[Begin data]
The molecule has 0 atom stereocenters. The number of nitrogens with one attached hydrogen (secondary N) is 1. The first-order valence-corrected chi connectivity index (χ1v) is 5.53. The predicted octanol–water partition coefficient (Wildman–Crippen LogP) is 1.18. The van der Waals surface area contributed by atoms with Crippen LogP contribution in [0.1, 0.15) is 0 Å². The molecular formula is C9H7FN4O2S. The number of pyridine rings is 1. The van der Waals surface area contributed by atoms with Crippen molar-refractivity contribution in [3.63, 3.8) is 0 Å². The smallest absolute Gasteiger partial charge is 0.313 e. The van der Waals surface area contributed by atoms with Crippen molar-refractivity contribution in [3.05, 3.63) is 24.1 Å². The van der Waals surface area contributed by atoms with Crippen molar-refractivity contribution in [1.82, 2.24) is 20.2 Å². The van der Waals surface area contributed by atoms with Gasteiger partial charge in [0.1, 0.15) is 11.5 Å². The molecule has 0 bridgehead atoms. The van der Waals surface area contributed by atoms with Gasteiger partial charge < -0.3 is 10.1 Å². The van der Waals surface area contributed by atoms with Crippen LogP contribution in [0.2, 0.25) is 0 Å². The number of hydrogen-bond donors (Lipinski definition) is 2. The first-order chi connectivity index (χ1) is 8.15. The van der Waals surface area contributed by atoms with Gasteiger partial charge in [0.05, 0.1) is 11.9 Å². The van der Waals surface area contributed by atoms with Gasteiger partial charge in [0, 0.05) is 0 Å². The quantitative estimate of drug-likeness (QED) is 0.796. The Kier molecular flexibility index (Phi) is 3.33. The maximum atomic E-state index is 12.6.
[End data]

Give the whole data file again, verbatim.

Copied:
The molecule has 0 atom stereocenters. The number of nitrogens with one attached hydrogen (secondary N) is 1. The first-order valence-corrected chi connectivity index (χ1v) is 5.53. The predicted octanol–water partition coefficient (Wildman–Crippen LogP) is 1.18. The van der Waals surface area contributed by atoms with Crippen LogP contribution in [0.1, 0.15) is 0 Å². The molecular formula is C9H7FN4O2S. The number of pyridine rings is 1. The van der Waals surface area contributed by atoms with Crippen molar-refractivity contribution in [3.63, 3.8) is 0 Å². The smallest absolute Gasteiger partial charge is 0.313 e. The van der Waals surface area contributed by atoms with Crippen molar-refractivity contribution in [3.05, 3.63) is 24.1 Å². The van der Waals surface area contributed by atoms with Crippen molar-refractivity contribution in [1.82, 2.24) is 20.2 Å². The van der Waals surface area contributed by atoms with Gasteiger partial charge in [0.1, 0.15) is 11.5 Å². The molecule has 0 bridgehead atoms. The van der Waals surface area contributed by atoms with Gasteiger partial charge < -0.3 is 10.1 Å². The van der Waals surface area contributed by atoms with Crippen LogP contribution in [0.2, 0.25) is 0 Å². The number of hydrogen-bond donors (Lipinski definition) is 2. The first-order chi connectivity index (χ1) is 8.15. The van der Waals surface area contributed by atoms with Gasteiger partial charge in [0.05, 0.1) is 11.9 Å². The van der Waals surface area contributed by atoms with Gasteiger partial charge in [0, 0.05) is 0 Å². The quantitative estimate of drug-likeness (QED) is 0.796. The Kier molecular flexibility index (Phi) is 3.33. The maximum atomic E-state index is 12.6.